Russian President Vladimir Putin announced on Friday he was cutting his salary by 10 per cent as well as the earnings of several top government officials, as the country's economy reels from the collapse of the ruble.
A relentless slide in oil prices -- Brent Crude has almost halved in price since June -- while a blessing to most rich world consumers, is becoming a curse for countries reliant on resource exports.
Earlier this week, Russia made its last-ditch effort to save its economy and its currency from collapsing. The country's central bank hiked the interest rates from 10.5 percent to 17 percent, the biggest hike since Russia's ruble crisis in 1998, to prevent the ruble from crashing in value for the sixth time this year even though the currency has hit its record low, sparking worries of an economic and political instability
The ruble has lost more than half its value, the economy is in crisis and his aggression in Ukraine has turned the country into an international pariah.
Russia's ruble strengthened sharply on Wednesday after dramatic falls on the previous two days as the government pressured exporters not to hoard foreign-currency earnings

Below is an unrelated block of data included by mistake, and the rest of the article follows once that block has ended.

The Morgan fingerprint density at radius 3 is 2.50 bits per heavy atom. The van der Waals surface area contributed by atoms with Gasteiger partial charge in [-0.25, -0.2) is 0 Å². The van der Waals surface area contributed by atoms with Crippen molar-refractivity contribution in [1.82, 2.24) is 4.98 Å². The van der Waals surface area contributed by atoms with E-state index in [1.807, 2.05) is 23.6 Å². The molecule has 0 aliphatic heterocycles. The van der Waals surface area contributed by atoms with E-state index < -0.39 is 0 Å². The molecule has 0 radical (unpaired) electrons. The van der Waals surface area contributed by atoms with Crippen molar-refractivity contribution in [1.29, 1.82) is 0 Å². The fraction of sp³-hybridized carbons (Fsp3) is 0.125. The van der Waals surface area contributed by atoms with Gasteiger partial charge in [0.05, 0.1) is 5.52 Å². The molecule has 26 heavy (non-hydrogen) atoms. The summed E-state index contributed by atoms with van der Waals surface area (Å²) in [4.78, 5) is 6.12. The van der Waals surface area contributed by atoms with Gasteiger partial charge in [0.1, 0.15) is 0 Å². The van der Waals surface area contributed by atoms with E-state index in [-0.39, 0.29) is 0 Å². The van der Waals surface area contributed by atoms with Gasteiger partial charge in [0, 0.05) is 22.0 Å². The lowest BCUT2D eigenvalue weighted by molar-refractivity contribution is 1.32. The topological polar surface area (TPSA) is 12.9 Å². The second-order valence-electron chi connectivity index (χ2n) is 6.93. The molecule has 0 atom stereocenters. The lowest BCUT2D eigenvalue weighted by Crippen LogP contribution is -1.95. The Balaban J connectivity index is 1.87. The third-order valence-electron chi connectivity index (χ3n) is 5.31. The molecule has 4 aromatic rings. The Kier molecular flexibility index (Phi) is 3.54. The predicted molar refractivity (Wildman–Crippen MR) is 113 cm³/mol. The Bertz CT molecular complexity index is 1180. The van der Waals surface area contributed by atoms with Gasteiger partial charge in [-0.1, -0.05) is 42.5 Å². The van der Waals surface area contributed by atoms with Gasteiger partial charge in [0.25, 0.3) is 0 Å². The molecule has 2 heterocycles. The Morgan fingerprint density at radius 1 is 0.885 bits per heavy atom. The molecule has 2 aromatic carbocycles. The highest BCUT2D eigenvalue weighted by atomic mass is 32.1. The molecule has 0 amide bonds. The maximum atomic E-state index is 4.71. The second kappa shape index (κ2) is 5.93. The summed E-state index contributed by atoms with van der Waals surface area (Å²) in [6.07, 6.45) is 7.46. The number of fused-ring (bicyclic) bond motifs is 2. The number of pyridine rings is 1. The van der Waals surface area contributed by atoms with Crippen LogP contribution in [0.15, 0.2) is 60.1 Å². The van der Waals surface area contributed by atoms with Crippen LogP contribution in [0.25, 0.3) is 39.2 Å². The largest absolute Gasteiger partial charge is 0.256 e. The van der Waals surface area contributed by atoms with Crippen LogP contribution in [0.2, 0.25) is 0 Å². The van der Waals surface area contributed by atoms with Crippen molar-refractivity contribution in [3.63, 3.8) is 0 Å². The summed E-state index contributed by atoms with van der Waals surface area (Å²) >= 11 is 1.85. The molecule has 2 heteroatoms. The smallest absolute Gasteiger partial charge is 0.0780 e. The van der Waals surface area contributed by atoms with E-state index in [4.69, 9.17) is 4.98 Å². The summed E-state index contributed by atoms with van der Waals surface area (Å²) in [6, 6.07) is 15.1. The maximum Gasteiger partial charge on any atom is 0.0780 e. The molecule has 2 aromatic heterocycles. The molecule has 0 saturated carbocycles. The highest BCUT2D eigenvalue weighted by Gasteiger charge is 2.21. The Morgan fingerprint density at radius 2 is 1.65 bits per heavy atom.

The rate setting committee of the US Federal Reserve is expected to release a dovish statement today after its two-day meeting ends. <br />
The ruble plunged more than 11 percent against the dollar on Tuesday in its steepest intraday fall since the Russian financial crisis in 1998 as confidence in the central bank evaporated after an ineffectual rate hike.
Amid such an economic environment globally, it is difficult to imagine how risk assets such as stocks can thrive.
The EU and the United States have imposed several rounds of sanctions on Russia over its role in Ukraine, sending the ruble plunging and inflation soaring.